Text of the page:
Over the past month or so I’ve been working my way through a book titled The Ethics of Star Trek. I usually read books very fast, but this one has so many concept involved that, well, I won’t say I’m struggling to get through it anymore, but it’s so detailed and compact that it’s become more of a love/hate relationship than anything else.

Of course, one can’t talk about the ethics of Star Trek without talking about the ethics of the captains of each series, because leaders tend to set the basis for how everyone else within their community is going to act. Sure, there are always those people who will go against the grain, but in general, if people respect their leaders they’re going to try to be more like them, and if they don’t they’re going to try to be less like them.

Though most leaders and managers probably rarely think about it, that’s a lot of pressure that they have to bare. It’s no longer good enough to just be good as a manager at the job for which you were hired for. You’re now required to be ethical in your personal life as well, especially if there’s the possibility that you could somehow damage the reputation of the company you work for. CEO Mark Hurd of Hewitt Packard just learned that lesson, an don his way out stated that he’d violated his own standard of conduct.

Of course we have many examples of that type of thing happening, from Tiger Woods to Eliot Spitzer to Jesse Jackson, all people who set themselves up as one thing only for us to learn that they were actually doing something totally different. Each time someone in the know is caught, the first thing they ask of everyone is to respect their privacy. Unfortunately, once you’ve put yourself out there, privacy is nonexistent; you belong to someone else.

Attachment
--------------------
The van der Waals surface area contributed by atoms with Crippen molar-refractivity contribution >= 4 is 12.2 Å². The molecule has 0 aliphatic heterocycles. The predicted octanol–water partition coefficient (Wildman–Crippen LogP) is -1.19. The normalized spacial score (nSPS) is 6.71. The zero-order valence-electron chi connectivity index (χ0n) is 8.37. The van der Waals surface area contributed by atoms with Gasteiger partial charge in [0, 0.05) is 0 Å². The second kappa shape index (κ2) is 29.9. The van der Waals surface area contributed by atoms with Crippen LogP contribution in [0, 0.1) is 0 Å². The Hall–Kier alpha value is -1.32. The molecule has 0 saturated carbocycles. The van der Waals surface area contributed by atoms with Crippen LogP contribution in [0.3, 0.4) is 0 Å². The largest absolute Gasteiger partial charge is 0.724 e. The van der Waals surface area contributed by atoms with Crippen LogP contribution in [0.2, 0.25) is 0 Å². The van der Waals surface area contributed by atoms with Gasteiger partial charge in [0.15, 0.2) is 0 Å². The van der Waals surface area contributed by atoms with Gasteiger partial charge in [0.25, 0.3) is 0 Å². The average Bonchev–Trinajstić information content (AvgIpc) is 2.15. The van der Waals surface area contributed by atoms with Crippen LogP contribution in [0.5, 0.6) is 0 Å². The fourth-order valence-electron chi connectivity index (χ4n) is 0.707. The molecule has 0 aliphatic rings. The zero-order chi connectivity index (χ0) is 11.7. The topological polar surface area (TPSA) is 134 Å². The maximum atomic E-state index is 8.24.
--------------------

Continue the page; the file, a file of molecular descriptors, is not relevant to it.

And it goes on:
That’s how it is with managers and leaders, which I see as separate entities. They’re not big on the national stage, but they’re big within their own little pond, as they have people reporting to them and are ultimately reportable to someone else, even if they’re the owner of the company. The ethics they exhibit are going to determine their effectiveness long term, and one bad step and it could all be gone.

Of course, there’s the reality that if one’s ethics have always been suspect that they might be able to get over. For instance, Don King, the boxing promoter, has always had ethical issues surrounding him, first from his conviction for killing someone when he was younger, then for some of the questionable boxing deals he’s put together over the course of almost 40 years of promotions where almost every boxer he’s ever represented ended up broke or filing for bankruptcy at some point once their fighting days were over. He’s one of the few who’s been able to bank on that particular reputation and continue to thrive at what he does because he’s never presented himself as anything more than what he was, that being a good boxing promoter.

All of us don’t have that, and in reading this book and seeing how the author breaks down the ethics of each captain (at least the first four; the book was written before Enterprise came on TV), it’s amazing just how closely each one relates to the other in ethics and where all seem to draw the line. With each captain there was one ethic that took precedent over anything else; that was duty to the crew. Treat the crew right and they’ll follow you no matter what. None of them is perfect either, but they wouldn’t do anything that would make them look bad in the eyes of their crew or of Star Fleet. They know the role they’ve accepted, and would rather die than breach those ethics.

As a leader, how are you putting forth your ethics as they pertain to your employees? If you need a refresher course, I’d recommend watching some Star Trek episodes. I’d recommend reading the book as well, but that might take some time.